The nation’s ability to identify the source of a nuclear weapon used in a terrorist attack is fragile and eroding, according to a report released Thursday by the National Research Council.
Such specialized detective work, known as nuclear attribution, seeks to study clues from fallout and radioactive debris as a way to throw light on the identity of the attacker and the maker of the weapon. In recent years, federal officials have sought to improve such analytic skills, arguing that nuclear terrorism is a long-term threat.
The major goals of the federal efforts are to clarify options for retaliation and to deter terrorists by letting them know that nuclear devices have fingerprints that atomic specialists can find and trace.
The report, "Nuclear Forensics: A Capability at Risk," was made public by the National Research Council, the research arm of the National Academy of Sciences. It summarizes a secret version completed in January. Three federal agencies—the Department of Homeland Security, the Defense Department and the National Nuclear Security Administration, which is part of the Energy Department—requested the study.
The public report says that a series of factors threaten to undermine the nation’s ability to conduct nuclear investigations intended to learn the provenance of an explosive device, whether it is a true atomic weapon or a so-called dirty bomb that uses conventional explosives to spew radioactivity.
"Although U.S. nuclear forensics capabilities are substantial and can be improved, right now they are fragile, underresourced and, in some respects, deteriorating," the report warns. "Without strong leadership, careful planning and additional funds, these capabilities will decline."
Much of the forensic expertise is in the laboratories that maintain the nation’s nuclear arsenal. They had their heyday during the Cold War and are now struggling to attract personnel, finance projects and carve out new identities.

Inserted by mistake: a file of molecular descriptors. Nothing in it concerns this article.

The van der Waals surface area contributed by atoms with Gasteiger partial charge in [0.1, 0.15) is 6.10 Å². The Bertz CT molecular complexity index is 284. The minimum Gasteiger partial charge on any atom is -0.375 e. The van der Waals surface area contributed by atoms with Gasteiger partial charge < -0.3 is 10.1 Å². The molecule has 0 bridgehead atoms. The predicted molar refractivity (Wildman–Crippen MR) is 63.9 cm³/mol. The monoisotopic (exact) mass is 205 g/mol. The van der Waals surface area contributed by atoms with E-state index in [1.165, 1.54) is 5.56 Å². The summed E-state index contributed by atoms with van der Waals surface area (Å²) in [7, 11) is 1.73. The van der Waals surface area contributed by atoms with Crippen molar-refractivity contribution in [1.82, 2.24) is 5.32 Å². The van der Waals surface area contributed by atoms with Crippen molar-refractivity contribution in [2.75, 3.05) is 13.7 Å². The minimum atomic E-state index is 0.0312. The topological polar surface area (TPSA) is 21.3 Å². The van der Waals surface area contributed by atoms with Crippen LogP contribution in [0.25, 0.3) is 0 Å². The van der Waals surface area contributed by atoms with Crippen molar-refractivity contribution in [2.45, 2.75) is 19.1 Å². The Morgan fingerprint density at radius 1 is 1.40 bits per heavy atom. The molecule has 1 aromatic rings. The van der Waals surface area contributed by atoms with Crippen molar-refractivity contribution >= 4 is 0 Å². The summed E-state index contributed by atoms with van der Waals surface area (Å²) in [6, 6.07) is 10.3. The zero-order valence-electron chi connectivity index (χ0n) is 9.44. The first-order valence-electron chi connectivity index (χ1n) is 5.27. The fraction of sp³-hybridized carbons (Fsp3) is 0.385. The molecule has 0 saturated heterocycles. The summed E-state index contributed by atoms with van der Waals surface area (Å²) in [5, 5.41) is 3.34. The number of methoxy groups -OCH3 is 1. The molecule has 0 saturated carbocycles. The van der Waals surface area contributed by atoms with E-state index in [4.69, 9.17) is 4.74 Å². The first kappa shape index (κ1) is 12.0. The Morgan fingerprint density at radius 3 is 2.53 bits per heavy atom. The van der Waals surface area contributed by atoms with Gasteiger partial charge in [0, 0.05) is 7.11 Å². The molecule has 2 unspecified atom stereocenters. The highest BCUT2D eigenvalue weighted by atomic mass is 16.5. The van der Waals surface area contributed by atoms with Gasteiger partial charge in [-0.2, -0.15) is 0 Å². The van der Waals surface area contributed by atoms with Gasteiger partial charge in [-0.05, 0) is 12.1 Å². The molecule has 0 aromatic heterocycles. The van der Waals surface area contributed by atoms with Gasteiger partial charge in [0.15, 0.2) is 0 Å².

The study was done by a dozen nuclear specialists from academia, industry, the military and the nuclear laboratories, including Los Alamos National Laboratory and Lawrence Livermore National Laboratory. It was led by Albert Carnesale, a nuclear engineer and chancellor emeritus of UCLA, who during the Cold War represented the United States in atomic negotiations.
The panel criticized the federal government’s management of the forensic endeavor, saying several agencies shared responsibility for investigations but did so "without central authority and with no consensus on strategic requirements to guide the program." The organizational complexity, the panel said, "hampers the program and could prove to be a major hindrance operationally."
In addition, the panel cited a lack of skilled personnel, the use of outdated instruments and the existence of old facilities in need of upgrading. For general support, the forensics work depends on the U.S. program for maintaining its nuclear arsenal, the report noted, adding, however, that its "funds are declining."
The report calls on the federal government to take steps to strengthen its forensic capabilities. It argues for the necessity of better planning, more robust budgets, clearer lines of authority and more realistic exercises.
In a preface to the report, Carnesale noted that the federal government had worked hard to improve the situation since the classified version of the report was issued in January, and that it had appeared to make progress.
"Much work," he added, "remains to be done."